If the infringement isn’t happening in the real world yet, or even if it is, but the infringer has filed a trademark application then you have the option to oppose the mark if the USPTO lets it pass to publication. This means the USPTO didn’t think the mark would cause confusion for consumers, but that doesn’t mean that it won’t, or that you can’t fight them on it.

An opposition is filed by a mark owner that believes their brand will be harmed if the applicant’s mark is approved. The process is similar to litigation.  You really need an attorney to handle this, and it can be time-consuming and costly. The opposition takes place in front of the Trademark Trial and Appeal Board or TTAB-so you’re no longer in front of a USPTO examining attorney like you are when dealing with the application process.

Most applicants will settle before the opposition begins full force. This gives you time to discuss with the other side what it is about their mark that worries you and requests that they make changes to their application (where allowed) or drop it all together and look for a new name for their business or brand. An opposition is a pretty big thing to undertake, so be sure that you know what you want the outcome to be, and work closely with your attorneys to find a resolution that is good for your brand but also be willing to work with the applicant. If the USPTO did not find a likelihood of confusion as they so often do, the threat might not be as big as you perceive it to be. Attorneys can get creative and find ways to preserve your brand and your marks without completely dismantling the applicant and their business.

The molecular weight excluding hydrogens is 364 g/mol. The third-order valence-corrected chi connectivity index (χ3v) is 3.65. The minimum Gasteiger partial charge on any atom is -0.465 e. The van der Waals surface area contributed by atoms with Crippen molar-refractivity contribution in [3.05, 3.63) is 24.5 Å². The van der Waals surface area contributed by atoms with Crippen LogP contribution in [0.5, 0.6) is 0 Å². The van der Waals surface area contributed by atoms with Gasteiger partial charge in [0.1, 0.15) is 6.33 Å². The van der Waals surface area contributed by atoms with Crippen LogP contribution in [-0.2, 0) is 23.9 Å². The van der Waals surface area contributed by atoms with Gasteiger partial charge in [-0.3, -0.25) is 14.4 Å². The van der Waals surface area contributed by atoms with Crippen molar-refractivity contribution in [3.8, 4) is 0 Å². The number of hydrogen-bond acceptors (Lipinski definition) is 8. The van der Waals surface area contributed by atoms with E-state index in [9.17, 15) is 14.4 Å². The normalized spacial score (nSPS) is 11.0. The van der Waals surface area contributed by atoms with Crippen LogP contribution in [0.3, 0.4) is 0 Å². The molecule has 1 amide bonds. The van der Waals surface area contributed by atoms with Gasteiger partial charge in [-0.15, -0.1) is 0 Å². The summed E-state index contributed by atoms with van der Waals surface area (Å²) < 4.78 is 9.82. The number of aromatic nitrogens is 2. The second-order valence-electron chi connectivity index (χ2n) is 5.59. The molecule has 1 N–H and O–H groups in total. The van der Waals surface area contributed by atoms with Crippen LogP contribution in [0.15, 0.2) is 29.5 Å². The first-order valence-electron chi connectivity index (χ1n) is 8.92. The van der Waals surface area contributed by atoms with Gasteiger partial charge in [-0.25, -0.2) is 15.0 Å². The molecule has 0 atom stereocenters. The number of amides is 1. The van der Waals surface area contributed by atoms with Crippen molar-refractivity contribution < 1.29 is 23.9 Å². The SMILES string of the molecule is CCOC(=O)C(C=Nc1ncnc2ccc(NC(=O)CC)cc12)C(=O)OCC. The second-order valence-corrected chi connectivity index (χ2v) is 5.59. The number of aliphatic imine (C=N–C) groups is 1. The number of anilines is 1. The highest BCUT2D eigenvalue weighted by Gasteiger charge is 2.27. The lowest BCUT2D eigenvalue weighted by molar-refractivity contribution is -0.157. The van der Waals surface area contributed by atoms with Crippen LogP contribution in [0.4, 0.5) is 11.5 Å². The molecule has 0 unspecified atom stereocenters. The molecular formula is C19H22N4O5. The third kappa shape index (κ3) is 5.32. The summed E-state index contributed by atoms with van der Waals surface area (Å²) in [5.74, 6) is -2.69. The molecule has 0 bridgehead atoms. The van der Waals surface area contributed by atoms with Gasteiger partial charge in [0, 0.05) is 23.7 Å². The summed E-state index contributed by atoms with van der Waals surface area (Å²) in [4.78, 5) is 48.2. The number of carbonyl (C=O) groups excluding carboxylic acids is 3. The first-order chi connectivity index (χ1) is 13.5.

In the End…

At the end of the day, you have a responsibility to police your marks. If you are diligent about doing so, you will undoubtedly come across people or businesses using your trademark and that is not ok. You must take certain steps to stop them from doing this to preserve what you have built. Keep in mind though that many people don’t realize what they are doing is wrong and come from a place of resolve, not conflict.

If you need more help monitoring your marks or handling an infringer email me at I am happy to help!


Please note that this is not meant to be legal advice for you or your situation, this is merely some legal research and knowledge on the given topic.